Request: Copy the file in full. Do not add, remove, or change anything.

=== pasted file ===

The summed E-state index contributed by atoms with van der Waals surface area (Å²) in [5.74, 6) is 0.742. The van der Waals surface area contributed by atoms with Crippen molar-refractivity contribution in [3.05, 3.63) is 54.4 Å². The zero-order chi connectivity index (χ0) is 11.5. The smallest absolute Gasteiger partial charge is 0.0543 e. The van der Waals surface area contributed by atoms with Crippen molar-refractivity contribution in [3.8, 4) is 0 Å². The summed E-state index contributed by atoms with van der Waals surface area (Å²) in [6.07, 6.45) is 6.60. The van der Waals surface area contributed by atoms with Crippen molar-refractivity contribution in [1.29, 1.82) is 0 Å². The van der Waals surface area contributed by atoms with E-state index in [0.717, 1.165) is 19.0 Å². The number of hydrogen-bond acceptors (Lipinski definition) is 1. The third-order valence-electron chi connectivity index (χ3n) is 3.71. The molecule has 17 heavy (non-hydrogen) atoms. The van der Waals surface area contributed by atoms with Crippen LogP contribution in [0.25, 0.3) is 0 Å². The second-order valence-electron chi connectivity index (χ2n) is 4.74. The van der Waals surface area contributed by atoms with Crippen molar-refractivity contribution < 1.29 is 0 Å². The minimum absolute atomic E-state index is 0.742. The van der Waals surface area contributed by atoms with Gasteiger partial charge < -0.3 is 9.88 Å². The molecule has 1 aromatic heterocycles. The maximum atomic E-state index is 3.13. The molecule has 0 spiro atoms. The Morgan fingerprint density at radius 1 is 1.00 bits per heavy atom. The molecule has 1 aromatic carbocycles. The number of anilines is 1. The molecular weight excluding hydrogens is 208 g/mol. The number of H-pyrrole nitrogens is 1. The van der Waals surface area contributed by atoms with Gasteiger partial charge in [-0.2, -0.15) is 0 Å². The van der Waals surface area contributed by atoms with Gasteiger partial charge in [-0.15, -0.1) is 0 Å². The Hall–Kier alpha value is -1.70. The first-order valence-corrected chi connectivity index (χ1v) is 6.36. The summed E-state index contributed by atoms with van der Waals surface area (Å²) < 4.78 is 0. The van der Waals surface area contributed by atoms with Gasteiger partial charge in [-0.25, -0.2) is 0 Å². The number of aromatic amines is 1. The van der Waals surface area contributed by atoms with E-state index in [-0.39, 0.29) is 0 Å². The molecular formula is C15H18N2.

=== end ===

The summed E-state index contributed by atoms with van der Waals surface area (Å²) in [5.74, 6) is 0.742. The van der Waals surface area contributed by atoms with Crippen molar-refractivity contribution in [3.05, 3.63) is 54.4 Å². The zero-order chi connectivity index (χ0) is 11.5. The smallest absolute Gasteiger partial charge is 0.0543 e. The van der Waals surface area contributed by atoms with Crippen molar-refractivity contribution in [3.8, 4) is 0 Å². The summed E-state index contributed by atoms with van der Waals surface area (Å²) in [6.07, 6.45) is 6.60. The van der Waals surface area contributed by atoms with Crippen molar-refractivity contribution in [1.29, 1.82) is 0 Å². The van der Waals surface area contributed by atoms with E-state index in [0.717, 1.165) is 19.0 Å². The number of hydrogen-bond acceptors (Lipinski definition) is 1. The third-order valence-electron chi connectivity index (χ3n) is 3.71. The molecule has 17 heavy (non-hydrogen) atoms. The van der Waals surface area contributed by atoms with Crippen LogP contribution in [0.25, 0.3) is 0 Å². The second-order valence-electron chi connectivity index (χ2n) is 4.74. The van der Waals surface area contributed by atoms with Crippen molar-refractivity contribution < 1.29 is 0 Å². The minimum absolute atomic E-state index is 0.742. The van der Waals surface area contributed by atoms with Gasteiger partial charge < -0.3 is 9.88 Å². The molecule has 1 aromatic heterocycles. The maximum atomic E-state index is 3.13. The molecule has 0 spiro atoms. The Morgan fingerprint density at radius 1 is 1.00 bits per heavy atom. The molecule has 1 aromatic carbocycles. The number of anilines is 1. The molecular weight excluding hydrogens is 208 g/mol. The number of H-pyrrole nitrogens is 1. The van der Waals surface area contributed by atoms with Gasteiger partial charge in [-0.2, -0.15) is 0 Å². The van der Waals surface area contributed by atoms with Gasteiger partial charge in [-0.15, -0.1) is 0 Å². The Hall–Kier alpha value is -1.70. The first-order valence-corrected chi connectivity index (χ1v) is 6.36. The summed E-state index contributed by atoms with van der Waals surface area (Å²) < 4.78 is 0. The van der Waals surface area contributed by atoms with Gasteiger partial charge in [-0.25, -0.2) is 0 Å². The number of aromatic amines is 1. The van der Waals surface area contributed by atoms with E-state index in [-0.39, 0.29) is 0 Å². The molecular formula is C15H18N2.